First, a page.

British Columbia

Daycare owner has worries of shelter 'nightmare' for Maple Ridge site

The owner of a Maple Ridge B.C. daycare is fighting to stop a proposed homeless shelter, claiming the new neighbour would kill her childcare business.

'We'd have to close,' said Lyanne Alexander who worries about needles on the ground

Maple Ridge's homeless camp eventually compelled the city to create a task force to find long-term solutions to the problem. (Shutterstock)

Maple Ridge business owners are pushing to stop a social housing project claiming the so-called "homeless shelter" will drive away clients, especially the owner of a daycare next to the site.

Lyanne Alexander says the vacant lot beside her business is already a problem that would only be magnified if a project aimed to house 100 or more people in the core of Maple Ridge goes ahead.

The owner of the Meadow Ridge Centre for Childcare is one of several business owners who do not want social housing beyond the line of trees beside their property. (Google Maps)

"It's not so bad now, though we do have needles left in our parking lot," said the owner of the Meadow Ridge Centre for Childcare, which is only separated from the lot by a line of trees.

The odd time she's had toys stolen, but at most she's only seen five or six people camping in the lot.

Alexander has seen the impact on the community of the 3030 Gordon Project in Coquitlam B.C. and says she does not want that near her daycare.

"It's just a nightmare," said Alexander.

"Businesses find needles all over their parking lot — 60 to 70 a day. There's people tracking back and forth ... leaving garbage and trash. A lot of theft and unsafe activities happen."

Alexander is not against supports for people recovering from drug use or in need of housing but disagrees with this location.

"Nobody ever wants it on their street."

"We'd have to close. We've got feedback from families that if it goes through, they'll go elsewhere. I don't blame them. If I had children here, I'd do the same," said Alexander who cares for more than 55 children at her Lougheed Highway daycare.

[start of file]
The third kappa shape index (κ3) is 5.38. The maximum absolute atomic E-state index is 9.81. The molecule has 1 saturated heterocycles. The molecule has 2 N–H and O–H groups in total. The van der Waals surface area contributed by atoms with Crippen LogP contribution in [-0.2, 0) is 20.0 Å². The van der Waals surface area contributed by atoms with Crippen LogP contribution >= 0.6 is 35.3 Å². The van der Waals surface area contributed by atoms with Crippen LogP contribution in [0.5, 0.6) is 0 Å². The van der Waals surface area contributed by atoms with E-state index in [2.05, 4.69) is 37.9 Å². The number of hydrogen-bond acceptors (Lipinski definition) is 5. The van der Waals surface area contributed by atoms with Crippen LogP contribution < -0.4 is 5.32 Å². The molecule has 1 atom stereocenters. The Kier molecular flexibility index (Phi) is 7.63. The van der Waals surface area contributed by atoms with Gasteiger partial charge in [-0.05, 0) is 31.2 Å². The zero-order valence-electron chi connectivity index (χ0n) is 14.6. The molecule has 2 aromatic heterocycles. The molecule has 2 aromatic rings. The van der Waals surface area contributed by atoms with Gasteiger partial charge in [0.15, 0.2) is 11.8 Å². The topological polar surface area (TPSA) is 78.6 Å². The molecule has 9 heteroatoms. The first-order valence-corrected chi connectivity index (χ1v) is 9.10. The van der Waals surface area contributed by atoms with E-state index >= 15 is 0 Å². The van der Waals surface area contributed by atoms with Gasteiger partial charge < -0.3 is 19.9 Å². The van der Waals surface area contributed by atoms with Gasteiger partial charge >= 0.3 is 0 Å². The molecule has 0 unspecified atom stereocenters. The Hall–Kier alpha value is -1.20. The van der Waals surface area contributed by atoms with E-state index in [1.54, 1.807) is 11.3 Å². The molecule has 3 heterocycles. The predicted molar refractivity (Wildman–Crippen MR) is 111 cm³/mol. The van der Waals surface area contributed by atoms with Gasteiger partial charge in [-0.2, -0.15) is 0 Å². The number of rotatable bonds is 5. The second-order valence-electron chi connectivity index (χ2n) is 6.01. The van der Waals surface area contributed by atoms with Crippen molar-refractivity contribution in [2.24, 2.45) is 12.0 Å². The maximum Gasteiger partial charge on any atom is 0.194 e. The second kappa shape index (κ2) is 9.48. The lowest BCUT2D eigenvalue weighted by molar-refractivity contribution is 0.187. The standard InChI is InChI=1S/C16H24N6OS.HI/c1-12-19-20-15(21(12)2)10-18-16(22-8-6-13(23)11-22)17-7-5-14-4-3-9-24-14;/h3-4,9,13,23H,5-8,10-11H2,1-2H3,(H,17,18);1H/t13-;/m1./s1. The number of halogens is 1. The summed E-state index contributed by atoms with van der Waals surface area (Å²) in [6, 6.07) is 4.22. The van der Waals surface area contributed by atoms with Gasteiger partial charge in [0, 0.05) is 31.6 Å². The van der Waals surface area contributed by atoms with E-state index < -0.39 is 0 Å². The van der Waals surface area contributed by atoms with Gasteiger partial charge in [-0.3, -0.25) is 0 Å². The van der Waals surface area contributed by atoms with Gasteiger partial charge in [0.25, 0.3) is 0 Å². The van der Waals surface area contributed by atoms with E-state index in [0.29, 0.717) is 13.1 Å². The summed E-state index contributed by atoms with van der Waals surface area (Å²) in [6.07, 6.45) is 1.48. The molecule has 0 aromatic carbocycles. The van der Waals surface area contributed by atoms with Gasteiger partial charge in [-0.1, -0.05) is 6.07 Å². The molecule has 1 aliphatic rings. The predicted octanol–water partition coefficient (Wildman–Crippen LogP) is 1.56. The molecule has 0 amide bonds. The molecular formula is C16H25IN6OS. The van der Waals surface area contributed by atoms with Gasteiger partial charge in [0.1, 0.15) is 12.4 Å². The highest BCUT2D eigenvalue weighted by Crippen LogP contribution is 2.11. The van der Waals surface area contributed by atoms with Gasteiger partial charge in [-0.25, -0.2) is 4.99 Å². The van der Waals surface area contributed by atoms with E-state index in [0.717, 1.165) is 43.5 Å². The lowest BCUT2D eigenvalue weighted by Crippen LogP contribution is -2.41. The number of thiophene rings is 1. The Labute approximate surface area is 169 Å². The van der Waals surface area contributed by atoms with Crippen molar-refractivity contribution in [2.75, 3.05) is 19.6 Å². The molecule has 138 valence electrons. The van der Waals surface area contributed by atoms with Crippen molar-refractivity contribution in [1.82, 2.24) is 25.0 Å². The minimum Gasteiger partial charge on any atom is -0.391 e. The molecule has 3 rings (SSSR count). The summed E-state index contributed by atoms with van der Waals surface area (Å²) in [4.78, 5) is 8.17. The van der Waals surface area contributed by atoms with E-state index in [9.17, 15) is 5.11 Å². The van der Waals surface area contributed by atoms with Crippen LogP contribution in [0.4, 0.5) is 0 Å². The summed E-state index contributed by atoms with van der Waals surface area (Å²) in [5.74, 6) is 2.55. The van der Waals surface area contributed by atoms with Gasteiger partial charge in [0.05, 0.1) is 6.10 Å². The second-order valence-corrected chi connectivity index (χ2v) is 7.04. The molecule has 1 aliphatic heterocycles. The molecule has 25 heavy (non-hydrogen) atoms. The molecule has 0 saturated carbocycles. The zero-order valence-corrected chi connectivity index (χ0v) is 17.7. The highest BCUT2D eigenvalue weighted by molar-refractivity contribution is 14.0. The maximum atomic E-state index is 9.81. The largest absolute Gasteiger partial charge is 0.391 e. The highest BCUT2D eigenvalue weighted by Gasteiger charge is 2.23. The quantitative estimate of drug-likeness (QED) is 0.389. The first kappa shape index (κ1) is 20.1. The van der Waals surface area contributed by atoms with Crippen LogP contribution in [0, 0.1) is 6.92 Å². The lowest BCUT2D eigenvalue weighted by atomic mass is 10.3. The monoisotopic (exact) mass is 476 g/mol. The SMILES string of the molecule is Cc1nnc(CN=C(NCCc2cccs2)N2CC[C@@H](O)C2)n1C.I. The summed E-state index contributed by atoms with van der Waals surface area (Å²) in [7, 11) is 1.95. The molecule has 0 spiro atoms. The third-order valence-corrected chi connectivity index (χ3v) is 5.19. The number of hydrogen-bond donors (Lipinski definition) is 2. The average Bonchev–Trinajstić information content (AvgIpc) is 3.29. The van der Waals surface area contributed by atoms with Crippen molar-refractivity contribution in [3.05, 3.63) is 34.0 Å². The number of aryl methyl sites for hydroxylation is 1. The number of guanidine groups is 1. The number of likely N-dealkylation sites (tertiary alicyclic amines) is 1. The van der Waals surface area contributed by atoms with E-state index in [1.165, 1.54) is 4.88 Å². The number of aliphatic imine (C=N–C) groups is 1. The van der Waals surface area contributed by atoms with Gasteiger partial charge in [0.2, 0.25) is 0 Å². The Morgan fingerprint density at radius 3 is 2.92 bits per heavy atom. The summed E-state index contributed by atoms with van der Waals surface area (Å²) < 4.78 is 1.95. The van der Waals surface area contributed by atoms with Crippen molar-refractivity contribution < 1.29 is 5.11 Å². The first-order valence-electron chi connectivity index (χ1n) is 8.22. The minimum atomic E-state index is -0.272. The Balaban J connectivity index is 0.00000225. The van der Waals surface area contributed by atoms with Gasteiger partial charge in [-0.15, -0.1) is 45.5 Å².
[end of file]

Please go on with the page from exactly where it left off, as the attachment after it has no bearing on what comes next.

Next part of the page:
She and dozens of others do not understand why the city does not locate the project to existing sites in more rural parts of Maple Ridge — such as the unused buildings near 248 Street which are part of the Alouette Correctional Centre for Women or another site near 272 Street.

Alexander says it makes no sense to place the site so close to the centre of Maple Ridge where the temptation to drink or use drugs is so close.

On Aug 8 the city announced an agreement to buy a property at 21375 Lougheed Highway for potential use as a $15-million interim and long-term social housing facility, managed by B.C. Housing.

This site is four blocks away from the Quality Inn, an old proposed site, which also met with criticism.

The newer proposal is aimed at an empty lot already frequented by homeless and drug-addicted people. But locals complain a social housing project will only make the problem worse.

Petitioners envision the grounds littered with syringes and condoms — or worse.

But city staff say the proposal is part of a social housing model that would be managed by staff on site, so if anything, it would improve the current situation.

Lyanne Alexander wants homeless people to get support, but does not understand a location right beside her daycare. (Lyanne Alexander/Facebook)

The initial plan includes 30 shelter beds, plus 30 transition beds and another 30 beds for winter emergencies.

Earlier this year, the city said it was purchasing the land for $1-million to build an interim, then permanent location to replace a 40-person shelter currently run by the Raincity Housing and Support Society.

Maple Ridge Mayor Nicole Read says the proposed project is not an emergency shelter, but a long-term supportive housing facility that could potentially include a shelter component.

"We're in very early days right now, so there needs to be time for the public consultations to roll out and for us to be able to hear from all citizens," Read said.

Read says the location was selected by city staff because they felt it would have the least impact on the surrounding community.

"We still feel that this is a good site and will have the lowest impact," she said. "There are businesses beside it that have raised concerns, and we'll be working with them."

Read was not able to say what specific mitigation strategies would look like, saying that would be handled by B.C .Housing.

Despite the reassurances, more than 600 people have signed a petition to try to stop the proposed project.

"This property is immediately adjacent to a daycare, a veterinary hospital and in the vicinity of hundreds of families. Wrong solution, wrong location," reads the site urging people to join the fight.

"Do we really need the problem of the addicts and "ladies of the evening" doing their thing on some loved one's final resting place in the cemetery and then leaving their "wares" behind?" wrote Barbara Stevens of Maple Ridge.

A homeless camp that sprang up behind the Salvation Army in Maple Ridge was eventually dismantled. It's just one example of the temporary camps appearing across the province in the wake of high housing costs. (Farrah Merali/CBC)


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